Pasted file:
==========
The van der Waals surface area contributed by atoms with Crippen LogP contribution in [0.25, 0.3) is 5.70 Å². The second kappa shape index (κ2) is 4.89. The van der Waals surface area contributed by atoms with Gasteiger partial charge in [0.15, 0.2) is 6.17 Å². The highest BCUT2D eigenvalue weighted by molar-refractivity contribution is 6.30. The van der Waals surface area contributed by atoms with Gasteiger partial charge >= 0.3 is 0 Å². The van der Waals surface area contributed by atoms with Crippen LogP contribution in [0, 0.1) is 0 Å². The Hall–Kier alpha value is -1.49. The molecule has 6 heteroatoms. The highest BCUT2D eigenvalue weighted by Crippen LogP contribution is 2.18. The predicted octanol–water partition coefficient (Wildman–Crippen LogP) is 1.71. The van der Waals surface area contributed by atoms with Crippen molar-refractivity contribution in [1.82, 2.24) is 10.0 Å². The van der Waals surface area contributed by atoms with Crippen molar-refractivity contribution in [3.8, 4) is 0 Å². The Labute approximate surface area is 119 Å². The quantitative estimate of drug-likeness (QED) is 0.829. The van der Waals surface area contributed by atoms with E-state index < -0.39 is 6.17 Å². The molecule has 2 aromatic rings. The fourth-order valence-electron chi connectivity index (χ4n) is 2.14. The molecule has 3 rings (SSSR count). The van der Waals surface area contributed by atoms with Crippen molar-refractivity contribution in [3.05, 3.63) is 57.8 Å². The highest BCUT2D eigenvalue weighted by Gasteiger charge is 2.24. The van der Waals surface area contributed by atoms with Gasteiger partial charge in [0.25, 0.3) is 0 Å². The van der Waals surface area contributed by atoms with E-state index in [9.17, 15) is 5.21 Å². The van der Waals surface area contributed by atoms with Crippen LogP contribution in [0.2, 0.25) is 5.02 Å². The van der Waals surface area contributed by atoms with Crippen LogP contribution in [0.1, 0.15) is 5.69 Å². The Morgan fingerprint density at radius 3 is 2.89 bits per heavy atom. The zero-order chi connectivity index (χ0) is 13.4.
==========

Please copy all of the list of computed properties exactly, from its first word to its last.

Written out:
The van der Waals surface area contributed by atoms with Crippen LogP contribution in [0.25, 0.3) is 5.70 Å². The second kappa shape index (κ2) is 4.89. The van der Waals surface area contributed by atoms with Gasteiger partial charge in [0.15, 0.2) is 6.17 Å². The highest BCUT2D eigenvalue weighted by molar-refractivity contribution is 6.30. The van der Waals surface area contributed by atoms with Gasteiger partial charge >= 0.3 is 0 Å². The van der Waals surface area contributed by atoms with Crippen LogP contribution in [0, 0.1) is 0 Å². The Hall–Kier alpha value is -1.49. The molecule has 6 heteroatoms. The highest BCUT2D eigenvalue weighted by Crippen LogP contribution is 2.18. The predicted octanol–water partition coefficient (Wildman–Crippen LogP) is 1.71. The van der Waals surface area contributed by atoms with Crippen molar-refractivity contribution in [1.82, 2.24) is 10.0 Å². The van der Waals surface area contributed by atoms with Crippen molar-refractivity contribution in [3.8, 4) is 0 Å². The Labute approximate surface area is 119 Å². The quantitative estimate of drug-likeness (QED) is 0.829. The van der Waals surface area contributed by atoms with E-state index < -0.39 is 6.17 Å². The molecule has 2 aromatic rings. The fourth-order valence-electron chi connectivity index (χ4n) is 2.14. The molecule has 3 rings (SSSR count). The van der Waals surface area contributed by atoms with Crippen molar-refractivity contribution in [3.05, 3.63) is 57.8 Å². The highest BCUT2D eigenvalue weighted by Gasteiger charge is 2.24. The van der Waals surface area contributed by atoms with Gasteiger partial charge in [0.25, 0.3) is 0 Å². The van der Waals surface area contributed by atoms with E-state index in [9.17, 15) is 5.21 Å². The van der Waals surface area contributed by atoms with Crippen LogP contribution in [0.2, 0.25) is 5.02 Å². The van der Waals surface area contributed by atoms with Crippen LogP contribution in [0.1, 0.15) is 5.69 Å². The Morgan fingerprint density at radius 3 is 2.89 bits per heavy atom. The zero-order chi connectivity index (χ0) is 13.4.